The Supreme Court judge Jonathan Sumption has been under fire this week for his comments about women in the judiciary.
In an interview with the Standard, he warned that rushing to address gender inequality among top judges “could have appalling consequences for justice”, and insisted it was “rubbish” that an “old boys’ network” runs the law.
He also claimed that the lack of female judges (there is only one in the Supreme Court of 12 justices) was a “lifestyle choice” made by women unwilling to face long hours and tough working conditions.
Gerry, a high-profile criminal barrister, slams Sumption’s comments as “the last gasp of the old white male in his ivory tower”.
She points out that she has been a barrister for 21 years, and has three children, and tells me it’s “simply wrong” to assume the Bar is not compatible with being a mother.
“I find this insulting,” she says of Sumption’s suggestion that women are put off by the “lifestyle”. “The suggestion that women don’t work as hard as men is the obvious implication. The suggestion that the Bar cannot be managed if you have a family is simply wrong, and I can tell you that because I’ve done it – and most of the women at the Bar are doing it . . .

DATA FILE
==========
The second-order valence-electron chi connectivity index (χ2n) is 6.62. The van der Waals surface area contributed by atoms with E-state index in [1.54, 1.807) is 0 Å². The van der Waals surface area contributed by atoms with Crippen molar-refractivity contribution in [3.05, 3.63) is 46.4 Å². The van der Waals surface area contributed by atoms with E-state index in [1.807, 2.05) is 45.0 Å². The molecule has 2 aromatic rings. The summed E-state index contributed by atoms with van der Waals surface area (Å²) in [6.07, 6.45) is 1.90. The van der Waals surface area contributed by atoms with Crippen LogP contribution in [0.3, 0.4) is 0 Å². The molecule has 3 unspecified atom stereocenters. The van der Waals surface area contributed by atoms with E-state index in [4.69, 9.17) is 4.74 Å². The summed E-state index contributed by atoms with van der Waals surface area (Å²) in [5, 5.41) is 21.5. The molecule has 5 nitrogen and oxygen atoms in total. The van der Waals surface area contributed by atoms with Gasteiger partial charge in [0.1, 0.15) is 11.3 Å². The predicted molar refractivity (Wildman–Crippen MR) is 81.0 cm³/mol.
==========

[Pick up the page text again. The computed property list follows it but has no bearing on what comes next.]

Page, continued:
“It’s better now than it was. There are more reconstructed men than dinosaurs. There are more women in the robing rooms, albeit not so many at the higher level. And there are more women who are open about their family life. When I started at the Bar, a lot of the women senior to me didn’t discuss their children in the robing room – largely because they had to work in an environment where they almost had to pretend they didn’t have any family duties.
“So I do think it’s got better. I do think potentially this is the last gasp of the old white male in his ivory tower.”
Gerry believes one of the major causes of women leaving the legal profession is gender inequality – “the idea that women are not given the opportunity to shine is entrenched in the legal profession . . . They’re often pushed into less well-remunerated roles, which does make it more difficult to maintain both your role as a mother and at the Bar because in order to be at the Bar you have to pay for full-time childcare. The best-paid work goes to the men . . . The people at the top are men.”
She adds: “I’d be very grateful if he [Sumption] could spend his intellectual time supporting women and finding solutions rather than seeking to keep women down, and prevent them moving on.”
The barrister Charlotte Proudman, who recently made headlines speaking out against a fellow lawyer admiring her LinkedIn profile picture, has written about institutional sexism in the legal profession for the NS.